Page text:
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Scientific Overview Research Interest Summary Principal Investigators    Yuri Bushkin, Ph.D.
   Theresa Chang, Ph.D.
   Neeraj Chauhan, Ph.D.
   Véronique Dartois, Ph.D.
   Thomas Dick, Ph.D.
   Karl Drlica, Ph.D.
   David Dubnau, Ph.D.
   Eliseo A. Eugenin, Ph.D.
   Marila Gennaro, M.D.
   Fred Kramer, Ph.D.
   Barry Kreiswirth, Ph.D.
   Min Lu, Ph.D.
   Leonard Mindich, Ph.D.
   Arkady Mustaev, Ph.D.
   Jyothi Nagajyothi, Ph.D.
   David Perlin, Ph.D.
   Abraham Pinter, Ph.D.
   Marcela Rodriguez, Ph.D.
   Jeanne Salje, Ph.D.
   Lanbo Shi, Ph.D.
   Selvakumar Subbian, Ph.D.
   Sanjay Tyagi, Ph.D.
   Christopher Vinnard, M.D.
   Chaoyang Xue, Ph.D.
   Xilin Zhao, Ph.D.

   Research Faculty
   Liang Chen, Ph.D.
   Eugenie Dubnau, Ph.D.
   Jeanette Hahn, Ph.D.
   Salvatore Marras, Ph.D.
   Yanan Zhao, Ph.D.

Emeritus Faculty Recent Publications
Lanbo Shi, Ph.D.

Research Summary  |  Selected Publications   |  C.V.

Public Health Research Institute Center and
at the International Center for Public Health
New Jersey Medical School - Rutgers, The State University of New Jersey
225 Warren Street
Newark, New Jersey 07103, USA

Phone: (973) 854-3322
e-mail: shila@njms.rutgers.edu

Research Summary

Tuberculosis (TB), caused by Mycobacterium tuberculosis (Mtb), has become world’s leading killer from infectious diseases, with an estimated 1.8 million deaths each year. TB results from complex host-pathogen interactions and its pathological hallmark is the formation of granulomas. After successful pulmonary infection, Mtb survives and proliferates within macrophages until the expression of a delayed adaptive immunity with the formation of granulomas, which eventually controls growth of the pathogen. While granuloma is able to localize and contain Mtb by concentrating the immune response, recent studies also indicate that Mtb has evolved the ability not only to adapt to the hostile environment but also to exacerbate the pathological manifestations in granulomas, ultimately resulting in progression of the infection and bacillary dissemination.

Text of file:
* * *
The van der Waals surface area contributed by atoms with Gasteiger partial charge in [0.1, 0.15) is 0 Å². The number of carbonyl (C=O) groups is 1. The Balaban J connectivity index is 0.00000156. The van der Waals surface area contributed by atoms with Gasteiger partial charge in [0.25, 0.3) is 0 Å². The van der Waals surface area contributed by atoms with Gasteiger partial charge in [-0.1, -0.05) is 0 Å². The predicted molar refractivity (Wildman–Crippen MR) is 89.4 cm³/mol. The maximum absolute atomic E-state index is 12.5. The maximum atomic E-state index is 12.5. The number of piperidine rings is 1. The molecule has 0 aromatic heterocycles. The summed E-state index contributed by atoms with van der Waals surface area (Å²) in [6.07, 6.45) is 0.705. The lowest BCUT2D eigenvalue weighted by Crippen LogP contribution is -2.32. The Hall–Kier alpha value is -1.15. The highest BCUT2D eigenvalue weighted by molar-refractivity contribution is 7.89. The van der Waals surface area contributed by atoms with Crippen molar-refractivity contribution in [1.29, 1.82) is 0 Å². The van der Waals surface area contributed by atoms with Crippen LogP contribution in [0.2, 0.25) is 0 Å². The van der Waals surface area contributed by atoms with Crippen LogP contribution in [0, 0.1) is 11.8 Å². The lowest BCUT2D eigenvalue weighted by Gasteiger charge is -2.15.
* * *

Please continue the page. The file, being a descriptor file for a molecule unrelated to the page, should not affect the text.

Dr. Shi’s research is focused on studying the interrelationship between bioenergetic pathways of host immune cells and their specific immune functions in TB. Recent findings from his group indicate that host immune cells switch to utilize aerobic glycolysis (aka, the Warburg effect in cancer cells) as carbon and energy source in response to Mtb infection, and this metabolic reprogramming is associated with induction of the Hypoxia Inducible Factor 1 (HIF-1), a master transcription regulator of genes involved in multiple cellular adaptation processes including energy metabolism. Increasing evidence indicates that the Warburg effect is required for immune cells to mount an efficient antimicrobial and pro-inflammatory response against Mtb, and that the pathogen modulates the metabolic reprogramming of host immune cells as mechanism of pathogenicity. Using multiple approaches including protein immunofluorescence and RNA-FISH his group is dissecting the metabolic determinants of immune cell functions in association with different infection outcome. Elucidation of host immunometabolism in TB is expected to illuminate avenues for the development of host-directed therapies (HDT) to enhance the antimicrobial functions of immune cells by “tailoring” their metabolism.

Dr. Shi is also interested in understanding mechanisms of Mtb persistence focusing on bacterial metabolism and physiology. He characterized several important adaptations of Mtb in response to host adaptive immunity including induction of the DosR dormancy regulon, shift of the respiratory pathways from energy-efficient aerobic pathway to anaerobic respiration, and rerouting of carbon flux from biosynthetic precursors toward the formation of triacyltglycerol (TAG), a storage compound that serves as carbon and energy source during Mtb persistence and reactivation. Recent study of his group focuses on understanding the little-known molecular mechanism of Mtb reactivation from dormancy. Pathway and regulatory network enrichment analysis of transcriptome dynamics of the reactivating bacilli has revealed that a transcriptome reprogramming of many metabolic pathways and regulatory networks in the lag phase orchestrates the recovery of metabolic and physiological functions leading to the eventual resumption of bacterial replication. Importantly, the study has identified a number of up-regulated transcription regulons and metabolic pathways in the lag phase, underscoring potential therapeutic intervention checkpoints to prevent Mtb from reactivation.